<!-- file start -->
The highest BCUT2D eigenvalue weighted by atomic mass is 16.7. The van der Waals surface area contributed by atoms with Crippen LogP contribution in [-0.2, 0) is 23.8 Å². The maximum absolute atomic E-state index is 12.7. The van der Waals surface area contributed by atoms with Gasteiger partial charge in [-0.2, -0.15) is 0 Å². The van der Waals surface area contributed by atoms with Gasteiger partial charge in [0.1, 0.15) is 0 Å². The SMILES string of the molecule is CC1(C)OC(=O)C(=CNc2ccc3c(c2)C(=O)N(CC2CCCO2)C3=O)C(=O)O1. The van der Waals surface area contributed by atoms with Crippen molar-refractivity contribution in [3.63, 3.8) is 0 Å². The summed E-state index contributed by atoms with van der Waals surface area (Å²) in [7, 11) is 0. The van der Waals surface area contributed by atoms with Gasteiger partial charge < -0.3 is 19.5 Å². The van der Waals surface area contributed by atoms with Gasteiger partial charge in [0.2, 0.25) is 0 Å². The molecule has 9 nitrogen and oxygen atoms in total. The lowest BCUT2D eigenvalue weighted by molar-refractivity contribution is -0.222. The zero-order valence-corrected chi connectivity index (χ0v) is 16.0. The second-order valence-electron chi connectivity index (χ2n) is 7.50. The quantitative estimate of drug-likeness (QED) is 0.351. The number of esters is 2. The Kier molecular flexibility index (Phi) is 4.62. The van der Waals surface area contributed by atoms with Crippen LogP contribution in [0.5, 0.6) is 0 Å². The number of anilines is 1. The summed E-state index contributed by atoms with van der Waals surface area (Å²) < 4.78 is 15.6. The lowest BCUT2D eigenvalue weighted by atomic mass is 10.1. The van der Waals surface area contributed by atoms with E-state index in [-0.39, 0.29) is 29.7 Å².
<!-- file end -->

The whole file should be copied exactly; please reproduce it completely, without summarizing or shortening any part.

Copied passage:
The highest BCUT2D eigenvalue weighted by atomic mass is 16.7. The van der Waals surface area contributed by atoms with Crippen LogP contribution in [-0.2, 0) is 23.8 Å². The maximum absolute atomic E-state index is 12.7. The van der Waals surface area contributed by atoms with Gasteiger partial charge in [-0.2, -0.15) is 0 Å². The van der Waals surface area contributed by atoms with Gasteiger partial charge in [0.1, 0.15) is 0 Å². The SMILES string of the molecule is CC1(C)OC(=O)C(=CNc2ccc3c(c2)C(=O)N(CC2CCCO2)C3=O)C(=O)O1. The van der Waals surface area contributed by atoms with Crippen molar-refractivity contribution in [3.63, 3.8) is 0 Å². The summed E-state index contributed by atoms with van der Waals surface area (Å²) in [7, 11) is 0. The van der Waals surface area contributed by atoms with Gasteiger partial charge < -0.3 is 19.5 Å². The van der Waals surface area contributed by atoms with Gasteiger partial charge in [0.2, 0.25) is 0 Å². The molecule has 9 nitrogen and oxygen atoms in total. The lowest BCUT2D eigenvalue weighted by molar-refractivity contribution is -0.222. The zero-order valence-corrected chi connectivity index (χ0v) is 16.0. The second-order valence-electron chi connectivity index (χ2n) is 7.50. The quantitative estimate of drug-likeness (QED) is 0.351. The number of esters is 2. The Kier molecular flexibility index (Phi) is 4.62. The van der Waals surface area contributed by atoms with Crippen LogP contribution in [0.5, 0.6) is 0 Å². The number of anilines is 1. The summed E-state index contributed by atoms with van der Waals surface area (Å²) < 4.78 is 15.6. The lowest BCUT2D eigenvalue weighted by atomic mass is 10.1. The van der Waals surface area contributed by atoms with E-state index in [-0.39, 0.29) is 29.7 Å².